"Chess is a battle, but go is war"

The Economist's year end special issue includes a feature on go, which I've slowly been working on taking up. Here are some excerpts from the piece, titled "The game to beat all games: The most intellectually testing game ever devised?":
The heavyweight pros on late-night cable television boast nicknames such as Monster, Razor, Butcher, Assassin and Knitting Needle. The most famed matches in history include the Blood Vomiting Game of 1835, the Famous Killing Game of 1926 and the Atomic Bomb Game of 1945. No, this is not some bone-crushing contact sport. It is a simple parlour game where two opponents, comfortably seated and often equipped with nothing more than folding paper fans and cigarettes, take turns placing little stones, some black, some white, on a flat wooden grid. Simple regarding rules and gear, that is, yet so challenging that in this mind-game, unlike chess, and despite the long-standing offer of a $1.6m reward for a winning program, no computer has yet been able to outwit a clever ten-year-old.
Although the roots of chess extend to ancient India and Persia, its present rules were fixed only in the early 19th century. Arabic manuscripts do record, move for move, chess-like games from a thousand years ago, but the oldest fully registered game played by recognisably modern rules took place in Barcelona in 1490. By contrast, the earliest completely recorded game of go, pitting Prince Sun Ce against his general, Lu Fan, and showing tactics almost exactly the same as those used today, is believed to date from 196AD. The 12th-century go manual, “Wang You Qing Le Ji”, or “Collection of the Carefree and Innocent Pastime”, includes dozens of complete, numbered diagrams from actual games that were certainly played during the Tang dynasty (618-907AD), as well as complex puzzles that remain testing for present-day amateurs.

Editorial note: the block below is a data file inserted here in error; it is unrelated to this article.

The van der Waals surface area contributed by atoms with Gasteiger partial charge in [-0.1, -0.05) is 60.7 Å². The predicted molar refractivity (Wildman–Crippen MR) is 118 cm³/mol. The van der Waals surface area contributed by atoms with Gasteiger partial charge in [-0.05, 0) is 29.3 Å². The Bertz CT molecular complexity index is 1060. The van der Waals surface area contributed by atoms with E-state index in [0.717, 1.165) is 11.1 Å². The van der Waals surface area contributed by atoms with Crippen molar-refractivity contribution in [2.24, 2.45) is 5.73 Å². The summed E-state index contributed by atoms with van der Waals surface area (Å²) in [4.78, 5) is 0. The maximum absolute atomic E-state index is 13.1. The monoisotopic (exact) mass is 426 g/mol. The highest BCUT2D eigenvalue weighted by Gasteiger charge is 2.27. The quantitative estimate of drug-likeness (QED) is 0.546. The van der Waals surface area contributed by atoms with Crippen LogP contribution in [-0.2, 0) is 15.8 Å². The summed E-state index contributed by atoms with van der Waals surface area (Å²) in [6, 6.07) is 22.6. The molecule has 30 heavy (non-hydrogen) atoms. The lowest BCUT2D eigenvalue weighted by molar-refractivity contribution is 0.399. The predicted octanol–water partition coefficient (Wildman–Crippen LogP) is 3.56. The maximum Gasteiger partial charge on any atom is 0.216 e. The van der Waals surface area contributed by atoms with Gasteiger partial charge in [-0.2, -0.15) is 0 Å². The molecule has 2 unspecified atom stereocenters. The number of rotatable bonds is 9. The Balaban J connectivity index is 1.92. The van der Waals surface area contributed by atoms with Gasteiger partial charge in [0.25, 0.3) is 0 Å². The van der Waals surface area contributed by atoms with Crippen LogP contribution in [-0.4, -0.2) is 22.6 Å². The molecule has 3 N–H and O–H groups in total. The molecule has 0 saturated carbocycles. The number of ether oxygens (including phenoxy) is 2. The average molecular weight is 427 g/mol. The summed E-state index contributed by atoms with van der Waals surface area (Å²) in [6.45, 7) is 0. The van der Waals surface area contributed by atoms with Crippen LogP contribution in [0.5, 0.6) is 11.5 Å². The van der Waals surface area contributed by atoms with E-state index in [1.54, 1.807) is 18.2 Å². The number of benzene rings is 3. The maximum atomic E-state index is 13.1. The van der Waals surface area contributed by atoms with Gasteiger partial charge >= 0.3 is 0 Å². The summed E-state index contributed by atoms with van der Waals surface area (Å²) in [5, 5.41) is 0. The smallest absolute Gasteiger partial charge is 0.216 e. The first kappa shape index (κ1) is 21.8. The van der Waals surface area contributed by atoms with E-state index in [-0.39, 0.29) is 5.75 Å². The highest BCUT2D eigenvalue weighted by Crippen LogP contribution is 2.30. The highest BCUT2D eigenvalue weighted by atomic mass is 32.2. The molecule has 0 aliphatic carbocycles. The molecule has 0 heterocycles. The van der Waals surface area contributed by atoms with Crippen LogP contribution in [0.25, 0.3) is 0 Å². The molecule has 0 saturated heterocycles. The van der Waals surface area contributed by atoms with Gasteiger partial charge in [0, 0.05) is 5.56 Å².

It was in Japan, too, that skill in the manufacture of go equipment reached its peak, in the cutting of perfect boards from the rare, 700-year-old kaya tree, the use of slate for the black pieces and clamshell for the white, and in the fashioning of bowls made of precious mulberry wood to keep them in. Today, a new, top-quality set of this type may cost $150,000.


Blogger R. Scott Buchanan said...

This reminds me, I have further proof that my faculty members Don't Get It.

One lab, which shall remain nameless to protect the guilty but which specializes in machine learning and pseudointelligence and similar bullshit, has a bunch of guys in it who play go for a couple of hours every afternoon when they would have taken a siesta in their home countries (only two US natives in the whole lab). This strikes me as fairly reasonable, although personally I'd opt for a nap, but whatever.

Their advisor, a dyed-in-the-wool Buckeye if e're there was one, is a self-proclaimed chess expert. He cannot fathom, much less abide, the fact that none of "his guys" will play chess with him. He's convinced that it's beyond them, and this is why God made him a Ph.D. and his grad students... well, grad students. I did some checking: two of his guys were internationally ranked in previous lives as productive human beings. They just prefer Go at this stage in their lives.

I don't claim that chess is easy by any stretch, but it's interesting that this one professor is so convinced that a game he can't play must, of necessity, be easy.

Oh, and the compromise game in the lab, when the professor wants to play a grad student during naptime: shesh-besh. In fact, they've gotten to the point where they're using a simplified backgammon ruleset to test some new machine learning algorithms, which is an interesting take on the old "machines playing tic-tac-toe" motif.

19 December, 2004 19:57  

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